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WMO warns world could see 1.5°C rise in next 5 years

10-05-2022

GENEVA: The World Meteorological Organization (WMO) on Monday notified that there is a “50:50 chance” the annual average global temperature reaches 1.5°C above the pre-industrial levels in one of the coming five years.

WMO warned that at least one year during 2022-2026 will be the warmest on record, breaking 2016’s record, which is considered the hottest year.

“The chance of the five-year average for 2022-2026 being higher than the last five years (2017-2021) is also 93%,” WMO quoted Global Annual to Decadal Climate Update as saying.

The organization noted in a statement that the chance of temperature exceeding 1.5°C was zero in 2015. It has risen steadily after that.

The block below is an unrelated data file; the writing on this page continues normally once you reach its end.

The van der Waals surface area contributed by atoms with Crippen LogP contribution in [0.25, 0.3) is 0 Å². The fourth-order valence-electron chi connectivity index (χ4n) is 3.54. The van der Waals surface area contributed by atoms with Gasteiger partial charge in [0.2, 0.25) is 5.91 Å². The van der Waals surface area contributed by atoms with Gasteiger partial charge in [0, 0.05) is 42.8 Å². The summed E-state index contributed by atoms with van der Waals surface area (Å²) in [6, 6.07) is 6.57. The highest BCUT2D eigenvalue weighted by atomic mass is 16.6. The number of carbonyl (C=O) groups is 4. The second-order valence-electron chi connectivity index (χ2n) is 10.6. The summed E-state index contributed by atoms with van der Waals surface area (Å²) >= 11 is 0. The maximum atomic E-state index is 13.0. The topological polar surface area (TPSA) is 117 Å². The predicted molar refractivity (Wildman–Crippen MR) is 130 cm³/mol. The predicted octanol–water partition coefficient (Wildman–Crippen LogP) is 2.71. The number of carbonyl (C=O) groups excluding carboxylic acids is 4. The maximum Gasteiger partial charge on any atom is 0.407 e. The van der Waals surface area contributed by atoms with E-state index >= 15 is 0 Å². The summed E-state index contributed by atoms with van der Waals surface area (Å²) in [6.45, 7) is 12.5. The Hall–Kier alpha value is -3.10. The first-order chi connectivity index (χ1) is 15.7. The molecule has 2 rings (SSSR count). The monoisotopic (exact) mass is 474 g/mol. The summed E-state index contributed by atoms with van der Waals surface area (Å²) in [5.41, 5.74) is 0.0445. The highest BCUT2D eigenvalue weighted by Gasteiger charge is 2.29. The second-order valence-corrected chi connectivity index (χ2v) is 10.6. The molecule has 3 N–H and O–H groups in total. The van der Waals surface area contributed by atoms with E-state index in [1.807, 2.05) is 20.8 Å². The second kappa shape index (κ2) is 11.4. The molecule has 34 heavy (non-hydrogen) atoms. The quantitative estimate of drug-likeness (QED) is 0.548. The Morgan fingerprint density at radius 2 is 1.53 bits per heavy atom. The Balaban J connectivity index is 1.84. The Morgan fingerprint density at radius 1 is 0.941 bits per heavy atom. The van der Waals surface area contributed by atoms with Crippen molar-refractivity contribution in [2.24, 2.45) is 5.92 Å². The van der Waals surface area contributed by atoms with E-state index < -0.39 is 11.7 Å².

“For the years between 2017 and 2021, there was a 10% chance of temperature exceeding 1.5°C. That probability has increased to nearly 50% for the 2022-2026 period.”

Meanwhile, WMO Secretary-General Petteri Taalas warned:

“The 1.5°C figure is not some random statistic. It is rather an indicator of the point at which climate impacts will become increasingly harmful for people and indeed the entire planet.”

Responding to the report, the world leaders pledged under the 2015 Paris Agreement to prevent the figure crossing 1.5 but most have failed to cut on climate-warming emissions.

Taalas explained that the temperatures would continue to rise for as long as people continued to emit greenhouse gases. He said that the Arctic warming was abnormally high.

“Our oceans will continue to become warmer and more acidic, sea ice and glaciers will continue to melt, sea level will continue to rise and our weather will become more extreme,” added Taalas. (Int’l News Desk)

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